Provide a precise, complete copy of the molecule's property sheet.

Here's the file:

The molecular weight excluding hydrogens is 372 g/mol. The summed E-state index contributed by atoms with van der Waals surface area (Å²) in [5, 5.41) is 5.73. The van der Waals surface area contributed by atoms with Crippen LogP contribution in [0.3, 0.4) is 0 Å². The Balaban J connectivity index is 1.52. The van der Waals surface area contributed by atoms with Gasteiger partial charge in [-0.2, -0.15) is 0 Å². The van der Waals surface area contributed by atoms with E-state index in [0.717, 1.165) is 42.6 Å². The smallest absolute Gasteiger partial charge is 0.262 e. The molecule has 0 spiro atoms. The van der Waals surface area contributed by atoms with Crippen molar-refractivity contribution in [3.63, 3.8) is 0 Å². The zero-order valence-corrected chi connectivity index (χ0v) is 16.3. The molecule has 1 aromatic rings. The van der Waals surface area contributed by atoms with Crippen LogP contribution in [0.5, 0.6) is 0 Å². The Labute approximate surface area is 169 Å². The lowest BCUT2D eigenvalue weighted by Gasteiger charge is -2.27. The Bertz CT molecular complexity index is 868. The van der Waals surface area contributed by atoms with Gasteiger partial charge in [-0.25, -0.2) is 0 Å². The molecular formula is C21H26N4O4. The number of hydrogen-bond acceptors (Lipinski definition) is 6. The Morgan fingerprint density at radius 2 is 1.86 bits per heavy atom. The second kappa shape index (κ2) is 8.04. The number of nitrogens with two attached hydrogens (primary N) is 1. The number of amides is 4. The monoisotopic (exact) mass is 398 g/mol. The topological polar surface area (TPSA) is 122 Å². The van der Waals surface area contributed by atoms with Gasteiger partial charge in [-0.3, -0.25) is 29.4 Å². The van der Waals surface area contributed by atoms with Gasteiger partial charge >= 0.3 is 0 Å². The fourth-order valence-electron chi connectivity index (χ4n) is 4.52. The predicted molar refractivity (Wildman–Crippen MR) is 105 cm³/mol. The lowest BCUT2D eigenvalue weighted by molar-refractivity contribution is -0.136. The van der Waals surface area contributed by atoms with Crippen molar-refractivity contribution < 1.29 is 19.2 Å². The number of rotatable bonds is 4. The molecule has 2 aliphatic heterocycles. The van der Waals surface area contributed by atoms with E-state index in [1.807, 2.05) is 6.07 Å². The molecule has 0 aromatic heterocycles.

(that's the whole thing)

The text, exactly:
The molecular weight excluding hydrogens is 372 g/mol. The summed E-state index contributed by atoms with van der Waals surface area (Å²) in [5, 5.41) is 5.73. The van der Waals surface area contributed by atoms with Crippen LogP contribution in [0.3, 0.4) is 0 Å². The Balaban J connectivity index is 1.52. The van der Waals surface area contributed by atoms with Gasteiger partial charge in [-0.2, -0.15) is 0 Å². The van der Waals surface area contributed by atoms with E-state index in [0.717, 1.165) is 42.6 Å². The smallest absolute Gasteiger partial charge is 0.262 e. The molecule has 0 spiro atoms. The van der Waals surface area contributed by atoms with Crippen molar-refractivity contribution in [3.63, 3.8) is 0 Å². The zero-order valence-corrected chi connectivity index (χ0v) is 16.3. The molecule has 1 aromatic rings. The van der Waals surface area contributed by atoms with Crippen LogP contribution in [0.5, 0.6) is 0 Å². The Labute approximate surface area is 169 Å². The lowest BCUT2D eigenvalue weighted by Gasteiger charge is -2.27. The Bertz CT molecular complexity index is 868. The van der Waals surface area contributed by atoms with Gasteiger partial charge in [-0.25, -0.2) is 0 Å². The molecular formula is C21H26N4O4. The number of hydrogen-bond acceptors (Lipinski definition) is 6. The Morgan fingerprint density at radius 2 is 1.86 bits per heavy atom. The second kappa shape index (κ2) is 8.04. The number of nitrogens with two attached hydrogens (primary N) is 1. The number of amides is 4. The monoisotopic (exact) mass is 398 g/mol. The topological polar surface area (TPSA) is 122 Å². The van der Waals surface area contributed by atoms with Gasteiger partial charge in [-0.3, -0.25) is 29.4 Å². The van der Waals surface area contributed by atoms with Gasteiger partial charge >= 0.3 is 0 Å². The fourth-order valence-electron chi connectivity index (χ4n) is 4.52. The predicted molar refractivity (Wildman–Crippen MR) is 105 cm³/mol. The lowest BCUT2D eigenvalue weighted by molar-refractivity contribution is -0.136. The van der Waals surface area contributed by atoms with Crippen molar-refractivity contribution < 1.29 is 19.2 Å². The number of rotatable bonds is 4. The molecule has 2 aliphatic heterocycles. The van der Waals surface area contributed by atoms with E-state index in [1.807, 2.05) is 6.07 Å². The molecule has 0 aromatic heterocycles.